Watching a loved one battle addiction is painful. Connecting with peers can help.
Addiction is a family disease. Watching a person you love struggle with substance abuse is grueling. If you live with them, you’re brought into the cycle of unpredictable or dangerous behavior brought about by substance use. Even if you live separately, the constant concern for your family member or friend’s wellbeing can take a toll.
In the same way it’s important for people trying to get sober to connect with their peers, it’s crucial that family members and friends connect with other people in their position.
“This helps family members navigate their way when dealing with an addict or alcoholic and it also provides a support system of others who have gone through the same thing,” says Racheal Doll, admissions coordinator at Asana Recovery, which offers detox, residential treatment and an outpatient program in Costa Mesa, California.
The Value of Family, Friends and Support Groups
Family members of people with substance use disorder often feel isolated. Sometimes, a loved one’s illness can make it difficult to maintain relationships or schedules. Other times, embarrassment and shape cause people to withdraw from their communities. In these instances, connecting with other family members of people with addiction can be hugely empowering. It reinforces the truth: that substance use disorder can happen to anyone, and any family.
In addition, support groups of family and friends can help people learn about the logistics of dealing with a person with a substance use disorder. Family members often wonder if they should set boundaries, and worry that if they do their loved one will spiral. They cope with trying to balance being loving with supportive, without being enabling. Many family members need to confront their own codependent behavior. Talking to other friends and family members can help you understand how best to act in your situation, and how to regain some control in an otherwise unpredictable situation.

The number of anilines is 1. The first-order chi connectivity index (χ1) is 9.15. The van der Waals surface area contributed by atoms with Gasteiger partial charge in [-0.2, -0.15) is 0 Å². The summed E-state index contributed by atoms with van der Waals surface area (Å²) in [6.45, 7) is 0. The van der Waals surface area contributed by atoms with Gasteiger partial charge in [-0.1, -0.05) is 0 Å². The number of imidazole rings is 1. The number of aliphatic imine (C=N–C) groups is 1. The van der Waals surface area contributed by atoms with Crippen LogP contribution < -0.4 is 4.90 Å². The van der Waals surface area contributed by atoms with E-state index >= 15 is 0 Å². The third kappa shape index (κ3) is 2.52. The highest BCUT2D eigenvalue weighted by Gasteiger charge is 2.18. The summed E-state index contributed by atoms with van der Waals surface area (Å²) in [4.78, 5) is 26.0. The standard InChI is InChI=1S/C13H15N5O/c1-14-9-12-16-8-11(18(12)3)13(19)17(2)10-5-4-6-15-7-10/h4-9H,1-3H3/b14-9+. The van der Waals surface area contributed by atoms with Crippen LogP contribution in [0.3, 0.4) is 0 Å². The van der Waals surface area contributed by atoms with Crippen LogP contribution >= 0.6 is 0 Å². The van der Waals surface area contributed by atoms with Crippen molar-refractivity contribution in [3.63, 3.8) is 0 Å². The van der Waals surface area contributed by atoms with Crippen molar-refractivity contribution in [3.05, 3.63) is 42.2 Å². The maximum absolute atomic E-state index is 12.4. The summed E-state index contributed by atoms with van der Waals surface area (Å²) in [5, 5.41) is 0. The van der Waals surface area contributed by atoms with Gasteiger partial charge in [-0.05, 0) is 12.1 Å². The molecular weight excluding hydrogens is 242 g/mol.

Doll has seen the importance of fellowship on both sides of addiction. She was once the person living with active addiction. Now, after many years in recovery, she is watching a loved one struggle with substance use disorder.
“The two really do go hand in hand,” she said. “You can be just as addicted to people as you can drugs or alcohol.”
To help her understand how to cope, Doll decided to turn to Alanon, a 12-step program for people who love someone with addiction.
“Alanon has taught me to set healthy boundaries and most importantly that I don’t have to do this alone,” she said.
Other groups like Nar-Anon, SMART Recovery Family & Friends, and Adult Children of Alcoholics also help loved ones address the impact of addition in their lives.
These programs can help people learn skills to make their lives more manageable, even if their loved ones are not yet ready to get into recovery.
“Much like AA or NA, Alanon teaches coping skills and helps the sufferer develop tools to be able to deal with the unpredictability and emotional strain when dealing with someone in active addiction,” Doll says.
Doll urges anyone living with someone in active addiction to take advantage of a friends and family support program today.
“Is it important that family members know they can reach out for help even if their loved one isn’t ready to,” she said. “Even if the prospect is unwilling to get help, Alanon can help family and friends learn to set healthy boundaries and how to help instead of enabling.”
If your loved one is sober, you can still attend groups, to stay connected with peers, learn how to support them in recovery, and show that hope is real.
“Just like recovery from the addiction is a life long journey, so is the relationship with the family,” Doll said. “Staying connected to a support system like Alanon will only help. The disease of addiction is a family disease. We stay sick together but we can also get better together.”